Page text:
Bursting through the doors of Meduseld, the details of Éowyn’s dress are fully revealed. Her dress is made of a lighter weight, white fabric. Gold rope is tied around her biceps. The bell sleeves elegantly catch the wind blowing through Edoras. The fitted dress features gold embroidery along the neckline and is cinched with an ornate, gold belt. She once again wears the gold necklace from previous scenes. As she surveys the rolling plains of Rohan, it seems she has broken away from something sinister. Her bright, flowing dress reflects the hope and renewal that she is yearning for.

Moving On and Looking Sharp

Éowyn is seen next at her cousin’s funeral. Once again, her dress is a heavy, dark blue velvet gown with a high gold collar. She wears a gold circlet on her head, featuring her familiar floral motif. Around her neck, she wears a thick gold chain with a large, intricate medallion. Her long hair, which flowed freely in the previous scene, is pulled up. Éowyn’s sadness is palpable as she sings a lament for the cousin she loved so dearly, and her somber, heavy garb further expresses this.

Next, Éowyn appears in the stables in Edoras. She is dressed simply as she tends to the horses — a simple, light blue top with a ragged brown underskirt. For warmth, she wears a long, brown tunic lined with fur around the neck and along the hemline. The only detail revealing her station as the King’s niece is a gold brooch with a blue stone. She appears in this outfit once again as the Rohirrim make for Helm’s Deep. Despite being the King’s niece and respecting the duty that comes with her station, Éowyn dresses practically when the occasion calls for it.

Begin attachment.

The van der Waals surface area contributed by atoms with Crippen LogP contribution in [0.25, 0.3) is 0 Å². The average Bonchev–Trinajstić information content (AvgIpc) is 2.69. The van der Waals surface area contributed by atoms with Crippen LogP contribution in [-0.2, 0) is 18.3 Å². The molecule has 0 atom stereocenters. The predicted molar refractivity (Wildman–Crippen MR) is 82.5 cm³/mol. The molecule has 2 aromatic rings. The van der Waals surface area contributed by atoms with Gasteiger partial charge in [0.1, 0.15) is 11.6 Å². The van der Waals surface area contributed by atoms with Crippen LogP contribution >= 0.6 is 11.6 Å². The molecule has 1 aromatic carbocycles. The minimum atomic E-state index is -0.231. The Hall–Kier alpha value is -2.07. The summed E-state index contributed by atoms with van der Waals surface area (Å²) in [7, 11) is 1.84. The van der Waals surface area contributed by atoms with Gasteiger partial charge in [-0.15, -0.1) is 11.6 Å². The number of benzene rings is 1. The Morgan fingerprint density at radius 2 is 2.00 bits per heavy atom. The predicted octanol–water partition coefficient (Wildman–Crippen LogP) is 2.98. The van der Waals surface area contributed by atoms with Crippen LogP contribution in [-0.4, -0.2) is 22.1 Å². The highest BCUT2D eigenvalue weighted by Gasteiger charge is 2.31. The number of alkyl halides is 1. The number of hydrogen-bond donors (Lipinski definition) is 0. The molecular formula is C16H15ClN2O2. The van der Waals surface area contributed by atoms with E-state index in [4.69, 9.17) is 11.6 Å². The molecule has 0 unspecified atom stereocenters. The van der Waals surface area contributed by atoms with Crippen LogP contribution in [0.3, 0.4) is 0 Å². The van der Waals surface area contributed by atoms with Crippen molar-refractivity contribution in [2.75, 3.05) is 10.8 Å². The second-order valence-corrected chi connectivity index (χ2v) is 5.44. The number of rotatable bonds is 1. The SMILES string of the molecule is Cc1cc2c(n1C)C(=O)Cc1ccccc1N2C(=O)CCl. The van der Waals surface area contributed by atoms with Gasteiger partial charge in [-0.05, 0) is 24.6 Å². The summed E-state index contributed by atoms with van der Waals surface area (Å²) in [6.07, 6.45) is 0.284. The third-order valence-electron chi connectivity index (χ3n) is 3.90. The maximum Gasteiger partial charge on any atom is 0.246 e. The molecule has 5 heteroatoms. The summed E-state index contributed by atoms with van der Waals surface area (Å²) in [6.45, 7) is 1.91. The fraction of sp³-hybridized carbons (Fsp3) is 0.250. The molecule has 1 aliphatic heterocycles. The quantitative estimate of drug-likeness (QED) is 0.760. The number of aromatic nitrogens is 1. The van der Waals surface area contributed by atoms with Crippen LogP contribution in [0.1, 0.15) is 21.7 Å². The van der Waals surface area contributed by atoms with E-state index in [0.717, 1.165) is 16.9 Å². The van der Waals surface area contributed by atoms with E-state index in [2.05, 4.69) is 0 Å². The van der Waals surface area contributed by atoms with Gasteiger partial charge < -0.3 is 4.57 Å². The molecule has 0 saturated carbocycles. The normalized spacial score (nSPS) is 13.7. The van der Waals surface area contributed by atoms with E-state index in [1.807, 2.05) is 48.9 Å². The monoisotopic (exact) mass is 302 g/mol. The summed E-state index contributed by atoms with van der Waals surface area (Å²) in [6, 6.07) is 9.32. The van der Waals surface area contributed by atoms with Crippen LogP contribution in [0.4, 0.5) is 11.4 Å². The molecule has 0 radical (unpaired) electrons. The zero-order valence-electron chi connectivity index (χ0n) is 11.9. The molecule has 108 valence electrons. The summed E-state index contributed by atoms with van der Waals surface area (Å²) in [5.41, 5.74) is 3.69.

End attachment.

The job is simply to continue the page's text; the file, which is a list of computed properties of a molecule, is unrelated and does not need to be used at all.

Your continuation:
To Helm’s Deep

Later, still in Edoras, Éowyn opts for a simple blue top with her sleeves rolled up to her elbows under a simple brown overdress. She practices in the halls of Meduseld with her sword, whose hilt features two horse heads and looks strikingly similar to her beloved uncle’s sword. When Aragorn takes note of Éowyn’s proficiency with a blade, she tells him, “The women of this country learned long ago that those without swords can still die upon them.”